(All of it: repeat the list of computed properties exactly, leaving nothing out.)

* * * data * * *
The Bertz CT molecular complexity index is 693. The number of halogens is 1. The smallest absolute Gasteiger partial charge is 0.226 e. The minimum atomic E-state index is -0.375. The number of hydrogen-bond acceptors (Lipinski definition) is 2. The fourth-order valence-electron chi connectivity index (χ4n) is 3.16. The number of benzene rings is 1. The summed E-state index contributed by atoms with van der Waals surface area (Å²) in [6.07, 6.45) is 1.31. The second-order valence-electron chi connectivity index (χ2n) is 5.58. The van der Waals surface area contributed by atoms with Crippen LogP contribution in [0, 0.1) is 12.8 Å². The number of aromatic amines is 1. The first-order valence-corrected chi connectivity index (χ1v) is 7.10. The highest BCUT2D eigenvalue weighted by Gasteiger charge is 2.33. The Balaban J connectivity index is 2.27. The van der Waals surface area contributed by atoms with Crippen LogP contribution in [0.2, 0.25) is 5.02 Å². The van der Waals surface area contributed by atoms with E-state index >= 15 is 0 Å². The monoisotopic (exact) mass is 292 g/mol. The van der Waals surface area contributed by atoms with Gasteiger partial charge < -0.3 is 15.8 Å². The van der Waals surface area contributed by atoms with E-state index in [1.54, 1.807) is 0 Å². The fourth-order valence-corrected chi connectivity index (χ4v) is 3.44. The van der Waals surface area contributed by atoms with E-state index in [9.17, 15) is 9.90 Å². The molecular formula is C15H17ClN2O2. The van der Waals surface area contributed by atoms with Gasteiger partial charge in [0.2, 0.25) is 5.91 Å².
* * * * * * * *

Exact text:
The Bertz CT molecular complexity index is 693. The number of halogens is 1. The smallest absolute Gasteiger partial charge is 0.226 e. The minimum atomic E-state index is -0.375. The number of hydrogen-bond acceptors (Lipinski definition) is 2. The fourth-order valence-electron chi connectivity index (χ4n) is 3.16. The number of benzene rings is 1. The summed E-state index contributed by atoms with van der Waals surface area (Å²) in [6.07, 6.45) is 1.31. The second-order valence-electron chi connectivity index (χ2n) is 5.58. The van der Waals surface area contributed by atoms with Crippen LogP contribution in [0, 0.1) is 12.8 Å². The number of aromatic amines is 1. The first-order valence-corrected chi connectivity index (χ1v) is 7.10. The highest BCUT2D eigenvalue weighted by Gasteiger charge is 2.33. The Balaban J connectivity index is 2.27. The van der Waals surface area contributed by atoms with Crippen LogP contribution in [0.2, 0.25) is 5.02 Å². The van der Waals surface area contributed by atoms with E-state index >= 15 is 0 Å². The monoisotopic (exact) mass is 292 g/mol. The van der Waals surface area contributed by atoms with Gasteiger partial charge < -0.3 is 15.8 Å². The van der Waals surface area contributed by atoms with E-state index in [1.54, 1.807) is 0 Å². The fourth-order valence-corrected chi connectivity index (χ4v) is 3.44. The van der Waals surface area contributed by atoms with E-state index in [9.17, 15) is 9.90 Å². The molecular formula is C15H17ClN2O2. The van der Waals surface area contributed by atoms with Gasteiger partial charge in [0.2, 0.25) is 5.91 Å².